Stephen Harper Must Address Online Surveillance in Canada, says PEN Canada

By | January 17, 2014 at 9:34 am | 2 comments | News | Tags: , , ,



Stephen Harper must address online surveillance in Canada, says PEN Canada

Toronto, January 17, 2014 — With Barack Obama due to announce reforms to the National Security Agency (NSA) today, PEN Canada calls on Prime Minister Stephen Harper to break his ongoing silence on the topic of online surveillance conducted by the Canadian government.

“Thanks to the release of information by Edward Snowden, we now know beyond a shadow of a doubt that the American government has been spying on its own citizens and those of many other countries, including those whom it considered allies,” said William Kowalski, chairman of the National Affairs Committee of PEN Canada. “This includes Canadian citizens. And we also know that the information obtained by the NSA has been shared with the Canadian authorities, and vice-versa.”

The Snowden revelations confirmed the existence of an information-sharing agreement that exists between the National Security Administration of the United States and the Communications Security Establishment of Canada (CSEC). This agreement allows both governments to obtain intelligence about their own citizens from each other without warrants, therefore circumventing laws that prohibit them from spying upon their own people.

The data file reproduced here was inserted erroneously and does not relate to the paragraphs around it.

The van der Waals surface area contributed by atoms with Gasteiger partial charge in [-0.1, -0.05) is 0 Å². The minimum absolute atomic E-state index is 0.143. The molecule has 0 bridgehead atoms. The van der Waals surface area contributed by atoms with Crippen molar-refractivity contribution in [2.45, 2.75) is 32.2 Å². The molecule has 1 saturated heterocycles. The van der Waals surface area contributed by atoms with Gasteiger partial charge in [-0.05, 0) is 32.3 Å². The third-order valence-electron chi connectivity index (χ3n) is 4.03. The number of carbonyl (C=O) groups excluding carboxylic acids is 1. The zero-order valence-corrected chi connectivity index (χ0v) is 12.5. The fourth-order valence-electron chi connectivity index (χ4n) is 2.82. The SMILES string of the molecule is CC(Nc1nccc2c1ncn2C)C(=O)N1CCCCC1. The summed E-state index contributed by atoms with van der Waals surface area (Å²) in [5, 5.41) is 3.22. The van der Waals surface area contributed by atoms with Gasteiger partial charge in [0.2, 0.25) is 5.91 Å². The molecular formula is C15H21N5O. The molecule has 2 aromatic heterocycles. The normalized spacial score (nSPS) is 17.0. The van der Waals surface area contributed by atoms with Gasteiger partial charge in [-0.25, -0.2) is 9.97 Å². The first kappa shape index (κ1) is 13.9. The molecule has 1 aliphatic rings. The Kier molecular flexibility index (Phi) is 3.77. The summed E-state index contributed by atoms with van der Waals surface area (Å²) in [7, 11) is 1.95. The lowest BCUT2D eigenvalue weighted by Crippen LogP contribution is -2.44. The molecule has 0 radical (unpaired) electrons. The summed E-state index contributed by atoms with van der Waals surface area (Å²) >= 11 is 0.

“None of this is speculation,” said Philip Slayton, president of PEN Canada. “The facts have been out there for months. Given the disturbing nature of what has been revealed, we find silence by the Prime Minister on this issue to be inadequate. The Canadian people should know to what extent they have been spied upon and why. The U.N. has said it loud and clear – privacy is a human right.”

PEN Canada believes that gathering data on Canadian citizens without any accusation of wrongdoing or reasonable cause for suspicion violates Sections 7 and 8 of the Charter of Rights and Freedoms, which guarantee the right to security of the person and the right to be secure against unreasonable search and seizure. “This dragnet-style approach sets a dangerous precedent and reflects an undisciplined protocol,” said Kowalski.

The link between freedom of expression and privacy is clear. In his April 2013 report, the UN Special Rapporteur on the promotion and protection of the right to freedom of opinion and expression, Frank La Rue, confirmed, “Privacy and freedom of expression are interlinked and mutually dependent; an infringement upon one can be both the cause and consequence of an infringement upon the other.”

PEN Canada is a nonpartisan organization of writers that works with others to defend freedom of expression as a basic human right at home and abroad. PEN Canada promotes literature, fights censorship, helps free persecuted writers from prison, and assists writers living in exile in Canada.

For further information:
Juanita Bawagan, PEN Canada,, 416-703-8448 ext. 21

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